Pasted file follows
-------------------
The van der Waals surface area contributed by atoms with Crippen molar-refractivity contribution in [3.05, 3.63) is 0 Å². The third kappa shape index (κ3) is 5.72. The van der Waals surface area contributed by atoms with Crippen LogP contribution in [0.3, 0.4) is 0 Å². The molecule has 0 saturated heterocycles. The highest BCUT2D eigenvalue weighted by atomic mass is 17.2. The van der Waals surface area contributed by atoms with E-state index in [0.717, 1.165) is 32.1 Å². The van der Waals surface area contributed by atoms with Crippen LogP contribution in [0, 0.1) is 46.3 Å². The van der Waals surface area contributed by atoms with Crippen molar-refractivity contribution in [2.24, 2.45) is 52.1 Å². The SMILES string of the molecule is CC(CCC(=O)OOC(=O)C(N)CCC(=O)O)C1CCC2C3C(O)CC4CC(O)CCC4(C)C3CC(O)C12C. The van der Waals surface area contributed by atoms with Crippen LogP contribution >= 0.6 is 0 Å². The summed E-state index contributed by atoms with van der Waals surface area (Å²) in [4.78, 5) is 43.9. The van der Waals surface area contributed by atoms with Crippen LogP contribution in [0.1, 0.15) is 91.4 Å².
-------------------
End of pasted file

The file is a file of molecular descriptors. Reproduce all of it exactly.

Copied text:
The van der Waals surface area contributed by atoms with Crippen molar-refractivity contribution in [3.05, 3.63) is 0 Å². The third kappa shape index (κ3) is 5.72. The van der Waals surface area contributed by atoms with Crippen LogP contribution in [0.3, 0.4) is 0 Å². The molecule has 0 saturated heterocycles. The highest BCUT2D eigenvalue weighted by atomic mass is 17.2. The van der Waals surface area contributed by atoms with E-state index in [0.717, 1.165) is 32.1 Å². The van der Waals surface area contributed by atoms with Crippen LogP contribution in [0, 0.1) is 46.3 Å². The van der Waals surface area contributed by atoms with Crippen molar-refractivity contribution in [2.24, 2.45) is 52.1 Å². The SMILES string of the molecule is CC(CCC(=O)OOC(=O)C(N)CCC(=O)O)C1CCC2C3C(O)CC4CC(O)CCC4(C)C3CC(O)C12C. The van der Waals surface area contributed by atoms with Crippen LogP contribution >= 0.6 is 0 Å². The summed E-state index contributed by atoms with van der Waals surface area (Å²) in [4.78, 5) is 43.9. The van der Waals surface area contributed by atoms with Crippen LogP contribution in [0.1, 0.15) is 91.4 Å².